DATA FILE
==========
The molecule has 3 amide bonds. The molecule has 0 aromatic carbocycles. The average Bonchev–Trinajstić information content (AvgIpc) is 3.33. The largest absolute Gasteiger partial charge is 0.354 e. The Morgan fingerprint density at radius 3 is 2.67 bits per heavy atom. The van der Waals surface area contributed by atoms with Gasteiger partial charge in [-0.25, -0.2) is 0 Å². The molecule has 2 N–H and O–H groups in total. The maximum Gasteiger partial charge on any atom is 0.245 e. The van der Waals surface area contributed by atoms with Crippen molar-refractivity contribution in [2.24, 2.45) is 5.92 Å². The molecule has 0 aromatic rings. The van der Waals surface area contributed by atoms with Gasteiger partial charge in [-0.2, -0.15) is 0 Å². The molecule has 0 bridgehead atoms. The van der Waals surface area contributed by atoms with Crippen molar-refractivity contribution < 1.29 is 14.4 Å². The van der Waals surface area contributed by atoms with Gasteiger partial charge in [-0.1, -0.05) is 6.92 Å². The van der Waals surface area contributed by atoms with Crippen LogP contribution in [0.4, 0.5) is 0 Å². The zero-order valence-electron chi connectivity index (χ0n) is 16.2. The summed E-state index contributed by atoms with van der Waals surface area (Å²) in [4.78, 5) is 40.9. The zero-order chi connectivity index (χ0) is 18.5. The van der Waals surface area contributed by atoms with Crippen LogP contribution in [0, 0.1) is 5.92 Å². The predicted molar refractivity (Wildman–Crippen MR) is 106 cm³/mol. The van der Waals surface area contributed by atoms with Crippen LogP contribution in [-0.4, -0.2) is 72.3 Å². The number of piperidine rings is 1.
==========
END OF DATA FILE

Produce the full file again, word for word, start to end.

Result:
The molecule has 3 amide bonds. The molecule has 0 aromatic carbocycles. The average Bonchev–Trinajstić information content (AvgIpc) is 3.33. The largest absolute Gasteiger partial charge is 0.354 e. The Morgan fingerprint density at radius 3 is 2.67 bits per heavy atom. The van der Waals surface area contributed by atoms with Gasteiger partial charge in [-0.25, -0.2) is 0 Å². The molecule has 2 N–H and O–H groups in total. The maximum Gasteiger partial charge on any atom is 0.245 e. The van der Waals surface area contributed by atoms with Crippen molar-refractivity contribution in [2.24, 2.45) is 5.92 Å². The molecule has 0 aromatic rings. The van der Waals surface area contributed by atoms with Gasteiger partial charge in [-0.2, -0.15) is 0 Å². The molecule has 0 bridgehead atoms. The van der Waals surface area contributed by atoms with Crippen molar-refractivity contribution < 1.29 is 14.4 Å². The van der Waals surface area contributed by atoms with Gasteiger partial charge in [-0.1, -0.05) is 6.92 Å². The van der Waals surface area contributed by atoms with Crippen LogP contribution in [0.4, 0.5) is 0 Å². The zero-order valence-electron chi connectivity index (χ0n) is 16.2. The summed E-state index contributed by atoms with van der Waals surface area (Å²) in [4.78, 5) is 40.9. The zero-order chi connectivity index (χ0) is 18.5. The van der Waals surface area contributed by atoms with Crippen LogP contribution in [0, 0.1) is 5.92 Å². The predicted molar refractivity (Wildman–Crippen MR) is 106 cm³/mol. The van der Waals surface area contributed by atoms with Crippen LogP contribution in [-0.4, -0.2) is 72.3 Å². The number of piperidine rings is 1.